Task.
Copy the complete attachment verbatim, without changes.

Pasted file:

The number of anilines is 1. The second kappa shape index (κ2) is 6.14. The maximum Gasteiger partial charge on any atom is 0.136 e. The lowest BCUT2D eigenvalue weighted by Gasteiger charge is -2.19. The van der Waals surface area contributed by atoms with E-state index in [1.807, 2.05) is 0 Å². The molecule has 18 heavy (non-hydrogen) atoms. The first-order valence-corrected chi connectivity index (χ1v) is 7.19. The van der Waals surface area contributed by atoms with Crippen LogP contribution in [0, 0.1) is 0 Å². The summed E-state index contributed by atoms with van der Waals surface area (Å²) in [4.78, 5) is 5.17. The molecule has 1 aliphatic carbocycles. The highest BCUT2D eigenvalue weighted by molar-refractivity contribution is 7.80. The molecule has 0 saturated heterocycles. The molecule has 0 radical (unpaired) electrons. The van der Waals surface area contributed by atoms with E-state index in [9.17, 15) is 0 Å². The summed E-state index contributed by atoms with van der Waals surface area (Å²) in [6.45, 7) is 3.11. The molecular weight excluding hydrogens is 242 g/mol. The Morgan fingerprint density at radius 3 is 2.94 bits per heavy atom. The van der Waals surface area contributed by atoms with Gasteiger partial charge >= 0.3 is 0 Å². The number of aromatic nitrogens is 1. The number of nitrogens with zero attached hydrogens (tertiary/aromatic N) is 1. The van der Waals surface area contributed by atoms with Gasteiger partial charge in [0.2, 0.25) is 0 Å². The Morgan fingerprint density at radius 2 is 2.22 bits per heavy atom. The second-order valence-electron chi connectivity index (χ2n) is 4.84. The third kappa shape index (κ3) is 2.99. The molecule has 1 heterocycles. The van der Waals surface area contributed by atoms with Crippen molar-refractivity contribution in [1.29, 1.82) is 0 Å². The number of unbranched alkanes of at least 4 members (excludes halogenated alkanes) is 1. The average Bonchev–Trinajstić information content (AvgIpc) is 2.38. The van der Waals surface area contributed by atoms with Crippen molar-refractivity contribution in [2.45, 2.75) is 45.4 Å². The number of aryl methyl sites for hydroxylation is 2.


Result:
The number of anilines is 1. The second kappa shape index (κ2) is 6.14. The maximum Gasteiger partial charge on any atom is 0.136 e. The lowest BCUT2D eigenvalue weighted by Gasteiger charge is -2.19. The van der Waals surface area contributed by atoms with E-state index in [1.807, 2.05) is 0 Å². The molecule has 18 heavy (non-hydrogen) atoms. The first-order valence-corrected chi connectivity index (χ1v) is 7.19. The van der Waals surface area contributed by atoms with Crippen LogP contribution in [0, 0.1) is 0 Å². The summed E-state index contributed by atoms with van der Waals surface area (Å²) in [4.78, 5) is 5.17. The molecule has 1 aliphatic carbocycles. The highest BCUT2D eigenvalue weighted by molar-refractivity contribution is 7.80. The molecule has 0 saturated heterocycles. The molecule has 0 radical (unpaired) electrons. The van der Waals surface area contributed by atoms with E-state index in [9.17, 15) is 0 Å². The summed E-state index contributed by atoms with van der Waals surface area (Å²) in [6.45, 7) is 3.11. The molecular weight excluding hydrogens is 242 g/mol. The Morgan fingerprint density at radius 3 is 2.94 bits per heavy atom. The van der Waals surface area contributed by atoms with Gasteiger partial charge >= 0.3 is 0 Å². The number of aromatic nitrogens is 1. The number of nitrogens with zero attached hydrogens (tertiary/aromatic N) is 1. The van der Waals surface area contributed by atoms with Gasteiger partial charge in [0.2, 0.25) is 0 Å². The Morgan fingerprint density at radius 2 is 2.22 bits per heavy atom. The second-order valence-electron chi connectivity index (χ2n) is 4.84. The third kappa shape index (κ3) is 2.99. The molecule has 1 heterocycles. The van der Waals surface area contributed by atoms with Crippen molar-refractivity contribution in [1.29, 1.82) is 0 Å². The number of unbranched alkanes of at least 4 members (excludes halogenated alkanes) is 1. The average Bonchev–Trinajstić information content (AvgIpc) is 2.38. The van der Waals surface area contributed by atoms with Crippen molar-refractivity contribution in [2.45, 2.75) is 45.4 Å². The number of aryl methyl sites for hydroxylation is 2.